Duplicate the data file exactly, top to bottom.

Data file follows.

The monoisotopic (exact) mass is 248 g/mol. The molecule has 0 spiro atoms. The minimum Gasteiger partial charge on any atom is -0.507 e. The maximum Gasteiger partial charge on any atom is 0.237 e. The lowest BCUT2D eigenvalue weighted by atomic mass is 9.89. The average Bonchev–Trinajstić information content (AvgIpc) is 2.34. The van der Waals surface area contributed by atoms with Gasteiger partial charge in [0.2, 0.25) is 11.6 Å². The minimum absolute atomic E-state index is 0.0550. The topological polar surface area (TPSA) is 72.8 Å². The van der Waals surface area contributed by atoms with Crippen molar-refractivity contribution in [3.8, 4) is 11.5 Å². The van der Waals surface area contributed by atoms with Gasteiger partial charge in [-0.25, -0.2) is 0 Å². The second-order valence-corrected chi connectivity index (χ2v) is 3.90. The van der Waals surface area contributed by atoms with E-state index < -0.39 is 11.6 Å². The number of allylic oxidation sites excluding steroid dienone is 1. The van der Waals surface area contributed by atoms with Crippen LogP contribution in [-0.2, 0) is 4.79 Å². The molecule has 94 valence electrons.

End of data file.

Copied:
The monoisotopic (exact) mass is 248 g/mol. The molecule has 0 spiro atoms. The minimum Gasteiger partial charge on any atom is -0.507 e. The maximum Gasteiger partial charge on any atom is 0.237 e. The lowest BCUT2D eigenvalue weighted by atomic mass is 9.89. The average Bonchev–Trinajstić information content (AvgIpc) is 2.34. The van der Waals surface area contributed by atoms with Gasteiger partial charge in [0.2, 0.25) is 11.6 Å². The minimum absolute atomic E-state index is 0.0550. The topological polar surface area (TPSA) is 72.8 Å². The van der Waals surface area contributed by atoms with Crippen molar-refractivity contribution in [3.8, 4) is 11.5 Å². The van der Waals surface area contributed by atoms with Gasteiger partial charge in [-0.25, -0.2) is 0 Å². The second-order valence-corrected chi connectivity index (χ2v) is 3.90. The van der Waals surface area contributed by atoms with E-state index < -0.39 is 11.6 Å². The number of allylic oxidation sites excluding steroid dienone is 1. The van der Waals surface area contributed by atoms with Crippen LogP contribution in [-0.2, 0) is 4.79 Å². The molecule has 94 valence electrons.